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This poem appeared in an 1860 ad for the Redding & Bayless drug store in Clarksville, Texas.
Here are Medicines good for all human ills—
Blisters and Plasters, and Powders and Pills,
Tinctures, all made from the purest of Drugs,
And poisons for rats, dogs, roaches and bugs.
Here are fine fancy Soaps of every grade,
Tooth-Powders and Paste, Ox-Marrow Pomade,
With fifty fine Oils, all good for the hair,
And the genuine Grease of the Bear.
And as for Perfumes, why, the Ladies all own,
That Redding & Bayless keep the best of Cologne,
The whitest of Powder, that don't hurt the face,
With a little fine Rouge, all right in its place.
For pimples, and wrinkles, and freckles, and tan,
Nothing has ever been discovered by man
Like that wonderful product of tropical bowers,
The popular 'Balm of a Thousand Flowers.'
They have all sorts of Cholagogues, good for the shakes,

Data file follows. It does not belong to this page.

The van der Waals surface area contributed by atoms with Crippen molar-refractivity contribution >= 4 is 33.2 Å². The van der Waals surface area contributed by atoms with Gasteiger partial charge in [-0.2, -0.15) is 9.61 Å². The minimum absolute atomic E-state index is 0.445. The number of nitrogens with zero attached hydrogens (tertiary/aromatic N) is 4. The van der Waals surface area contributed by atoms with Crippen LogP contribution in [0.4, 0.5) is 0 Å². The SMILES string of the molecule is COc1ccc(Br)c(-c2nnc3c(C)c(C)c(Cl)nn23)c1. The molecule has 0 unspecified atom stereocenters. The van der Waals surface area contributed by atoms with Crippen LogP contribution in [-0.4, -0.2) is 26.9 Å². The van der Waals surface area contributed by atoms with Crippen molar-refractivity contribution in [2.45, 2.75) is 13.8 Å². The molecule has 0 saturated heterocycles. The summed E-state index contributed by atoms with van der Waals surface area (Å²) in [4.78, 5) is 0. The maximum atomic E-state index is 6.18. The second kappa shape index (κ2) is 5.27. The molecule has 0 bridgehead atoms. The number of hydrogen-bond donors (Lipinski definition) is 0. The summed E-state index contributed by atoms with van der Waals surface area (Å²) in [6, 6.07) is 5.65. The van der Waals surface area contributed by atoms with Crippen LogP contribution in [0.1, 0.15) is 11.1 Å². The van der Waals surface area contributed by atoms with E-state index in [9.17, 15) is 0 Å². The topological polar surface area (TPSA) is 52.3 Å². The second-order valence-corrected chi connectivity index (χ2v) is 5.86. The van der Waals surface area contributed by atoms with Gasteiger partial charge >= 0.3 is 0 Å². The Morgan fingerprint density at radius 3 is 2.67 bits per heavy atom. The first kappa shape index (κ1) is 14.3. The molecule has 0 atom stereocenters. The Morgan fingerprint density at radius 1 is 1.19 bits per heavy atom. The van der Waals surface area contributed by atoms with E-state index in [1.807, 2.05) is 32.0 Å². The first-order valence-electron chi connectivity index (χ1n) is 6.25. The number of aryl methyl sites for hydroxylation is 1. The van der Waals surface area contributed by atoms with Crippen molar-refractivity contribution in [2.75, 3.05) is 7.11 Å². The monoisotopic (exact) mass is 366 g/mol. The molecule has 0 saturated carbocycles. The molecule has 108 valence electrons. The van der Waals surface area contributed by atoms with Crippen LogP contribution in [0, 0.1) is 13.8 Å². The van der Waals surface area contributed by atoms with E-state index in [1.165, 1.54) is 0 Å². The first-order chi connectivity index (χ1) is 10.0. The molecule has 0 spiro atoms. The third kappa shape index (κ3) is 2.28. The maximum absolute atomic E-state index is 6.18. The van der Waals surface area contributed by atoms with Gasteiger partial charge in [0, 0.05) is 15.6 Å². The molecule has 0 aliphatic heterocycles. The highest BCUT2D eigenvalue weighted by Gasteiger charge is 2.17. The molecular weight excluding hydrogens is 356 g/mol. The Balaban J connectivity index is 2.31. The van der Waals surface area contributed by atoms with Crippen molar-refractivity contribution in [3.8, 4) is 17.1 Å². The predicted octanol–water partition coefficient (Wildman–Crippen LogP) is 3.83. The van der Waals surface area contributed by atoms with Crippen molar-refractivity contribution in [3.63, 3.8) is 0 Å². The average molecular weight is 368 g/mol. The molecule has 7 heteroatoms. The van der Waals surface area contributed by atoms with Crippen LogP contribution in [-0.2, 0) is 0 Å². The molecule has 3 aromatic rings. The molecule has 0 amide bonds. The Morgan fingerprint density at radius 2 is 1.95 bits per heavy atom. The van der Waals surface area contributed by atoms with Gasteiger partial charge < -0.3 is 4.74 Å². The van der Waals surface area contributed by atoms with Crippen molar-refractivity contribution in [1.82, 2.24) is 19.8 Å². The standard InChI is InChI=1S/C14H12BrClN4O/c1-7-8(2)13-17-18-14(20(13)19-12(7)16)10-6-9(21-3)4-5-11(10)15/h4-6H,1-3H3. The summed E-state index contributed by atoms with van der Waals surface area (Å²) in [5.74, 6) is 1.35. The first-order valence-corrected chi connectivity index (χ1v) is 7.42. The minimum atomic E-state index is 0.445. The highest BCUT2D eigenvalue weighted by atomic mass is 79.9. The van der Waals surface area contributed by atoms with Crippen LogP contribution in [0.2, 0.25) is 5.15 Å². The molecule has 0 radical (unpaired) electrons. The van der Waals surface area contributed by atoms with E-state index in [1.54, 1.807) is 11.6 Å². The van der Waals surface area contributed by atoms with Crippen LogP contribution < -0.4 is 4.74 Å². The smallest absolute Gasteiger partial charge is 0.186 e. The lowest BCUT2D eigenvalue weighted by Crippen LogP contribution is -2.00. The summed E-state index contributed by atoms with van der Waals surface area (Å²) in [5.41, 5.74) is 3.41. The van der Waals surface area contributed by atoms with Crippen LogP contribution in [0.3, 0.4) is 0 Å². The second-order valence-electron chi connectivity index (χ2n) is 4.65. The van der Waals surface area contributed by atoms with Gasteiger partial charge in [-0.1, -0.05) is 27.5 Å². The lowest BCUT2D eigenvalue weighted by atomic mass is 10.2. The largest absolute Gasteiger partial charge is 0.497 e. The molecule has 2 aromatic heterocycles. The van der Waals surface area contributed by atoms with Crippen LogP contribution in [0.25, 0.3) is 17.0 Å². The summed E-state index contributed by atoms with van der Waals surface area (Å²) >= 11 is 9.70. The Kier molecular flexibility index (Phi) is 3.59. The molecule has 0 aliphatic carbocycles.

And their Ague Tonics most every one takes;
No poisonous medicines in them are found,
Yet they cure a man quick, and leave him quite sound.
Why should a man tremble and shiver and shake,
And rattle his bones till they are ready to break,
Then burn with the fever, and sweat like a stew,
When he knows what a bottle of medicine will do?
(Author’s note: A cholagogue, pronounced koh-luh-gawg, is a medicine that promotes the discharge of bile from the liver, and these potions were apparently quite popular back in the day, especially since they were most likely laced with a liberal portion of alcohol)
I found the following “Maxims from Dr. Hall’s Fun Better than Physic,” in a little “Collection of Valuable Information” that was put out by Furst and Bradley in 1878. (Furst and Bradley was the forerunner of the David Bradley Company of Sears, Roebuck & Co. fame.)